If you like forts, then you need to come to Rajasthan, India. If you love forts, then you should come to Jaipur, where you can indulge your fort love easily. You can even, like we did, visit all three in one day. Here’s our guide to Jaipur’s Three Forts In One Day– Amber, Jaigarh and Nahagarh
We start our exploration of Jaipur’s three forts at the most famous, Amber Fort. It’s just a short ride out from Jaipur city.
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Amber Fort – Jaipur
How to Get to Amber Fort
Amber Fort is around an hour from the railway station in Jaipur. It’s situated in the small town of Amer and is often alternatively called Amer Fort. You will most likely see signs for both, and whether you called it Amer or Amber, people will understand you. The first budget option to get there is the number 5 bus, which costs 15 INR from MI Road and the Ajmeri Gate. You can alternatively catch it near the Hawa Mahal.
The second option, and the one that we took, is an auto. Ours cost 200 INR from the railway station and most of our hour was spent bouncing over horrendous roads getting out of the city.
The first sighting of the fort is glorious.
There are two entrances to the road up to Amber Fort. First of all the walking up entrance is through the gardens where you see the AMBER FORT brown sign. This is opposite the Moonstone restaurant. This is the route that the Elephants take up and this the entrance is further along the road and down the hill. You can walk alongside them on a small path.
Amber Fort and Composite Tickets
The ticket office is at the top, inside the fort, directly opposite the main gates as you walk through. We, had, however, already purchased the composite Foreign Tourist ticket for 350 INR. (2016 rates are 400 INR). The Jaipur combined ticket gives you entry to Amber Fort, Nahagarh Fort, the Albert Hall Government Museum, Jantar Mantar, the Hawa Mahal, the Sisodia Garden and the Vidhyadhar Garden. It’s valid for two days.
Our visit to Amber Fort
The fort is actually only eleven kilometres from Jaipur, in the town of Amer. We just must have had the slowest auto driver in the world. The fort is glorious on first appearance. It’s constructed from red sandstone, which is covered in white plaster, which gives it a marble like appearance.
Guides at Amber Fort
The fort itself is extensive. Lonely Planet will tell you that you need an audio or human guide as there are lots of corridors and it’s hard to find your way round. We disagree. What you actually need is either a map or further detailed information about the fort, which you can get from the following sources. We collated them, downloaded them to our Kindle and combined it with an audio guide and had a great time at the fort. However, as you’ll read below, we think the audio guide is a waste of money.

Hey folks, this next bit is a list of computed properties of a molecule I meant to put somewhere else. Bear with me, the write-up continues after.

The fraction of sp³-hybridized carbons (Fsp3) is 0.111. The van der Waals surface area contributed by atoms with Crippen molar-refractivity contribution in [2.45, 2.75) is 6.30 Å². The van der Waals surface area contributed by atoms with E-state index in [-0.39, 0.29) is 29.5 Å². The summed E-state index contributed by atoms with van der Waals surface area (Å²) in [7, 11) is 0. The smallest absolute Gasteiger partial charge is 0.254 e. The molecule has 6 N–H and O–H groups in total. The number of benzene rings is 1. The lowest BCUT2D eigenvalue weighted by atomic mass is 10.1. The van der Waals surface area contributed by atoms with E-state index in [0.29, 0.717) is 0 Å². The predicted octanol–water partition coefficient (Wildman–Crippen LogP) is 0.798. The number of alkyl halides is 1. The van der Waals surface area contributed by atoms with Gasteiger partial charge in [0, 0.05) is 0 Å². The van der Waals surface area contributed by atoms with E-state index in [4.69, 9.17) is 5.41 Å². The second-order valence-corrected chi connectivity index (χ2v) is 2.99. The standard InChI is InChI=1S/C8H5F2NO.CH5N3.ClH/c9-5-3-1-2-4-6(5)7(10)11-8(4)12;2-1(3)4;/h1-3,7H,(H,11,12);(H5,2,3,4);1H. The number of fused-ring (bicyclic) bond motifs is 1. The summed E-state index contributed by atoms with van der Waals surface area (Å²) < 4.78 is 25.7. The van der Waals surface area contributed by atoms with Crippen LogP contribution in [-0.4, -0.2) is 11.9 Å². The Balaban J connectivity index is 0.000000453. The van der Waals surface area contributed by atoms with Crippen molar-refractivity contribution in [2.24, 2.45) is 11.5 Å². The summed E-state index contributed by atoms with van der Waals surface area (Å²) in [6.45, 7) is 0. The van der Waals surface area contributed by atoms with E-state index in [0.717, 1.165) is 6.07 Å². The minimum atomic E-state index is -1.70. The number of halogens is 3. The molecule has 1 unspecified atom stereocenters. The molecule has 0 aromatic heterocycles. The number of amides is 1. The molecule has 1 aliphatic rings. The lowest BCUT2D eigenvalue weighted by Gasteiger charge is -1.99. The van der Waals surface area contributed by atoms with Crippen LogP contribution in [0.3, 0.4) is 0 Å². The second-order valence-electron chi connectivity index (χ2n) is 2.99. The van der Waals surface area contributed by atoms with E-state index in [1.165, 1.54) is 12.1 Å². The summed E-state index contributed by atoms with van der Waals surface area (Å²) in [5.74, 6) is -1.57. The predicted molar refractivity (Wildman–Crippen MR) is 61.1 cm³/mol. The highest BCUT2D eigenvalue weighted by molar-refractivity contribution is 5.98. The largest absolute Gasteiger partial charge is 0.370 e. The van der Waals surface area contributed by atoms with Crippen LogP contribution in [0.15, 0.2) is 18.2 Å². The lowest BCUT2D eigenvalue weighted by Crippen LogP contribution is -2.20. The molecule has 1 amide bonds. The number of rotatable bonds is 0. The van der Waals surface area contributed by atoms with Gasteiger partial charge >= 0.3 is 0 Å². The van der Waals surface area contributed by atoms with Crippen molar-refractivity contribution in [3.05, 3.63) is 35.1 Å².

Human guides will find you as you attempt to climb the steps to the left of the first gate and into the palace. Audio guides are available once you have climbed these steps and gone through the “security” check at the top. Turn right.
Audio guides cost 150 INR each and the most useful part of them is the map. Otherwise, the audio guide is wordy, lengthy but mostly uninformative.
Here’s the map.
The fort and palace is quite stunning in areas, especially the Sheesh Mahal, or the Hall of Mirrors, and you’ll get some glorious views of the floating gardens and Jaigarh fort behind the fort. Come early or late for the best light on the walls and significantly less tourists. Amber Fort gets a HUGE number of tourists, so you’ll really want to try and avoid the crowds (and holiday times) as much as possible.
It’s easier if you think of the Palace at Amber Fort as being split into four main sections. Each section has its own entry gate and courtyard. The main gate is the Sun Gate, Suraj Pol. This leads to the first main courtyard, which is called Jaleb Chowk. It’s here that returning armies would hold victory parades.
In the second courtyard is the Diwan-i-am – the public audience hall. It’s a beautiful structure, with 27 fabuous pillars and a gorgeous ceiling. There are latticed windows above the next gate, so that the royal ladies could watch the functions.
The next gate is beautiful. This is Ganesh Pol. It’s a popular place for photos and we wait our turn more patiently than most. The Ganesh Gate is named after Lord Ganesh, the Hindu God and it’s the entrance to the Maharajas private palaces.
This is where it gets REALLY beautiful. There are two buildings here, separated by a Mughal style garden. On the left of the entrance gate is the Jai Mandir or the Sheesh Mahal – the Mirror Palace. It is covered in panels inlaid with glass, not just on the walls, but the ceilings as well. It’s very easy to imagine this at night, lit by candles, because even now, in the heat of the day, it’s glorious.
Views down to the Maotha Lake are also pretty special here too.
The Sukh Niwas, Sukh Mahal or Hall of Pleasure is the building on the opposite side.
The fourth and final courtyard is where the royal women lived. This is the zenana.
Amber Forted out, we took our leave and continued up the slightly steep paved road to Jaigarh Fort. Visiting Jaigarh Fort is a no brainer if you’re already at Amber Fort.
The ticket prices is included in the Foreign Tourist Composite Ticket and if you don’t feel up to the walk then you can apparently get a ride up. It’s about 25 minutes slow wander up the hill.
The only sign of the proposed electric golf cart access to the fort was one that was being lounged on by the security staff at the bottom and another at the top with a broken front axle.
It’s a pleasant walk up and with a breeze it wasn’t too hot. There are drinks sellers at the top in the fort and also a restaurant.
As you approach Amer, and at the bottom of the hill, actually even from Amber Fort itself, it looks like there are two forts – one much higher up the hill than the other. It is all in fact Jaigarh Fort and the seemingly separate buildings are connected, so you will be walking up to the tower where you see the flag flying.